A surge in demand for natural and sustainable fabrics, particularly from younger consumers, alongside increased popularity in sportswear due to its temperature regulating properties, has coincided with a prolonged severe drought in eastern Australia, resulting in a wool shortage. The consequent jump in the price of wool is impacting the global clothing supply chain, with some mills passing along costs and retailers either cutting down on wool or raising prices.
Australia supplies over 90 percent of the world’s exported high-quality wool and fleece used in clothing, and a lack of rain has turned pastures barren forcing farmers to buy expensive feed. Many farmers have therefore had to send their livestock to slaughterhouses, prompting Australia’s chief commodity forecaster ABARES to cut wool production forecasts by 4 percent this year. Benchmark prices for high-quality Australian wool were trading at more than A$21 per kilogram in August, up from A$16 a year earlier.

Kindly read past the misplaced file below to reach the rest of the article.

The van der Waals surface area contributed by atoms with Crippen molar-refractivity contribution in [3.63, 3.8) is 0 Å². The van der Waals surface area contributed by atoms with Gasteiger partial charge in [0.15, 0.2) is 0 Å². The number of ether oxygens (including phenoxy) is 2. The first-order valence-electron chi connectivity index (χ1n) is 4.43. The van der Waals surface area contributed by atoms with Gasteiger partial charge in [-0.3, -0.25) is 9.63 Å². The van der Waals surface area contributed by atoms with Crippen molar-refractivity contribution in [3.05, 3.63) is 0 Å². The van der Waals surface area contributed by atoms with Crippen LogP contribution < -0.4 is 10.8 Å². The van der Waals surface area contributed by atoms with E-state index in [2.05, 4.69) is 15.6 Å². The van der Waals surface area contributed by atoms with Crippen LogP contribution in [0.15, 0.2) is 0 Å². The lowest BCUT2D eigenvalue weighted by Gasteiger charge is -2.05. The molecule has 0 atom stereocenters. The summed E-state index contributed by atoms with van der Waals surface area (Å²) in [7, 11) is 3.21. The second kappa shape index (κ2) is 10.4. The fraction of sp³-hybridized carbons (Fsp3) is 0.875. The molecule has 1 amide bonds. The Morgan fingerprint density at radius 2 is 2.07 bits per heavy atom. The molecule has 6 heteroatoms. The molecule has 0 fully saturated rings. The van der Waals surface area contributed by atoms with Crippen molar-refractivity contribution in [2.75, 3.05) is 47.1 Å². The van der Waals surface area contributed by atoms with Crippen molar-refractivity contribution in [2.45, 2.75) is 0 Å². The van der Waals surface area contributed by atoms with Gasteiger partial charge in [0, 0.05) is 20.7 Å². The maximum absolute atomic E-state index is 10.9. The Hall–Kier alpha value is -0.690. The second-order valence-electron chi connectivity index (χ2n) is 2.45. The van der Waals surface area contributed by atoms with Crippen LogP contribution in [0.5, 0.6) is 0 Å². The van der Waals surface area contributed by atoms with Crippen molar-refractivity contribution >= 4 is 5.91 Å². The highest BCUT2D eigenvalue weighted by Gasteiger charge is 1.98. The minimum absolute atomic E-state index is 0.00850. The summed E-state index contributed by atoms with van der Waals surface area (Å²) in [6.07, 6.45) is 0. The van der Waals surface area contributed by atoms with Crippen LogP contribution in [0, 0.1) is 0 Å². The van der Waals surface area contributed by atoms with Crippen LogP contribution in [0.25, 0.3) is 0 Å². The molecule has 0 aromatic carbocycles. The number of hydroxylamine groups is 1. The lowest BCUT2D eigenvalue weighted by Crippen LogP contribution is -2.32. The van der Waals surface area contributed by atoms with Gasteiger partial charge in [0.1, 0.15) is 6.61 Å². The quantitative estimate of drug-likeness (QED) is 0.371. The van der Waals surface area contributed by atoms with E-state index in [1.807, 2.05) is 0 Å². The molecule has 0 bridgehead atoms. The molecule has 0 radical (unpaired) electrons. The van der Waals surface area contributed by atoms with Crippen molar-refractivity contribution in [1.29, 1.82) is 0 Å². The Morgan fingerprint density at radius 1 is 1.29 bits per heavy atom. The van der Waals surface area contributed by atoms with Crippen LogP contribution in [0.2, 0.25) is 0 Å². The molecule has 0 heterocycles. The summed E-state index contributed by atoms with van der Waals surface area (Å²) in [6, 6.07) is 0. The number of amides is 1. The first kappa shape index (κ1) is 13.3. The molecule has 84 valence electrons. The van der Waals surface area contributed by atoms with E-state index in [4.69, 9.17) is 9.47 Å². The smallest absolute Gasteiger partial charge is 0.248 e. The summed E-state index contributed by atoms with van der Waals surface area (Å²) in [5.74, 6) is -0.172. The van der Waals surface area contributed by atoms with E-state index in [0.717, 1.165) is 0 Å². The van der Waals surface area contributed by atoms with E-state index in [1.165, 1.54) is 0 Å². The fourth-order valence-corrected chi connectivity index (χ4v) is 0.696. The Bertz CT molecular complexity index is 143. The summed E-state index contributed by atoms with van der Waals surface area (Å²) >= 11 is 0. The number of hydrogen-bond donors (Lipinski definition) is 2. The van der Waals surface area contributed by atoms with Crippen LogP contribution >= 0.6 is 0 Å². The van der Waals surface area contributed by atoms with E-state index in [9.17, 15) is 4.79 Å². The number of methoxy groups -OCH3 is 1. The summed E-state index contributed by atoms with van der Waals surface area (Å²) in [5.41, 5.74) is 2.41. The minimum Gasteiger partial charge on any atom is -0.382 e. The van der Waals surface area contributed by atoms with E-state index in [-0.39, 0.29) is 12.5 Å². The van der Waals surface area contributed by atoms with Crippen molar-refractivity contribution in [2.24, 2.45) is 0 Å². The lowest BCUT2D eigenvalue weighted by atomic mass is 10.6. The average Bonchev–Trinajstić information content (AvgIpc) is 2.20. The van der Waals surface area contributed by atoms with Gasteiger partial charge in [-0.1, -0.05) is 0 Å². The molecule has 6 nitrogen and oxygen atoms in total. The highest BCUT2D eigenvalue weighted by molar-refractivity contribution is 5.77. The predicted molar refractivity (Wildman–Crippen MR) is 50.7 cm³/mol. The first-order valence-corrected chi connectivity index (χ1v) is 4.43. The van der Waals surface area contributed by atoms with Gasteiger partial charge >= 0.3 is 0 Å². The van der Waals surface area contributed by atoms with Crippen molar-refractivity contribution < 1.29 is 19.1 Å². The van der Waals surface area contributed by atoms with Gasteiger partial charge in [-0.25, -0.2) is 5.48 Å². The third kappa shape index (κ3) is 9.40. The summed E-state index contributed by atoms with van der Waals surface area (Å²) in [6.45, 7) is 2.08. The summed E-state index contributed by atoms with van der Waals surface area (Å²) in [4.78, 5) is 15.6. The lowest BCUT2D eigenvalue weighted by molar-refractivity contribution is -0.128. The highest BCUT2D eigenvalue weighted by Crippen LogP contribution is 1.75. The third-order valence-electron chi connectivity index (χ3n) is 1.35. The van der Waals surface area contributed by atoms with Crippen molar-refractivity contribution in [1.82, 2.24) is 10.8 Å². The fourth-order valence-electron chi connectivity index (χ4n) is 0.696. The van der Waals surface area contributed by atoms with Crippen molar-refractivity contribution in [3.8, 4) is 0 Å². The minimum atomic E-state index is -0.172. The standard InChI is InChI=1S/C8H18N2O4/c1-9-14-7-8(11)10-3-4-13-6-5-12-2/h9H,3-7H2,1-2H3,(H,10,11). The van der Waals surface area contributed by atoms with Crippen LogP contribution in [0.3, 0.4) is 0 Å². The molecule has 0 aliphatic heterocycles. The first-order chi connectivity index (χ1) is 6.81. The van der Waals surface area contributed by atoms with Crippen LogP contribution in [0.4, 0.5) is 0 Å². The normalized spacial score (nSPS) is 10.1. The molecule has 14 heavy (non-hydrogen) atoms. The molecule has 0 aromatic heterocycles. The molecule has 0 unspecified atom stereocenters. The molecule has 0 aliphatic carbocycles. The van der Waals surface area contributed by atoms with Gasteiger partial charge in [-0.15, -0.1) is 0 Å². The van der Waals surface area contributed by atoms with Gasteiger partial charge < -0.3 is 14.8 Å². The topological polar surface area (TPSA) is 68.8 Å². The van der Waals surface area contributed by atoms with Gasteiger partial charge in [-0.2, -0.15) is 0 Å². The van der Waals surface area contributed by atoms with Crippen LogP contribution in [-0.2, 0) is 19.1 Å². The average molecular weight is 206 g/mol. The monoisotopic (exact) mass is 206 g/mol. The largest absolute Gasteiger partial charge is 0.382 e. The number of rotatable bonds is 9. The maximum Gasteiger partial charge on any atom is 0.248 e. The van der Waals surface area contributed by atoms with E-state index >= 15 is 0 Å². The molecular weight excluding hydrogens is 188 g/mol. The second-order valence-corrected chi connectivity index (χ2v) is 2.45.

Italian clothmaker Botto Giuseppe, which supplies luxury brands Giorgio Armani and Max Mara, says it has increased prices on average by 7 to 8 percent in the last year on wool fabric, while high-end Swiss sportswear label Mover has put up the retail price of its merino wool t-shirts by 15 percent. “The wool price has increased consistently over the past three years,” said Silvio Botto Poala, Chief Executive Officer of Botto Giuseppe, a 142-year-old company, “But the big jump has been in the past year.” Botto Giuseppe has increased the price of wool flannel fabric used for suits to €19.50 per meter compared to €18 a year ago, CEO Botto Poala said. Pure merino wool t-shirts from Swiss skiwear label Mover retail for €75 compared to €65 last year, CEO Nicolas Rochat said. Swedish fast fashion company H&M has cut down on the amount of wool it uses in production, avoiding price rises on items like wool-blend sweaters and coats.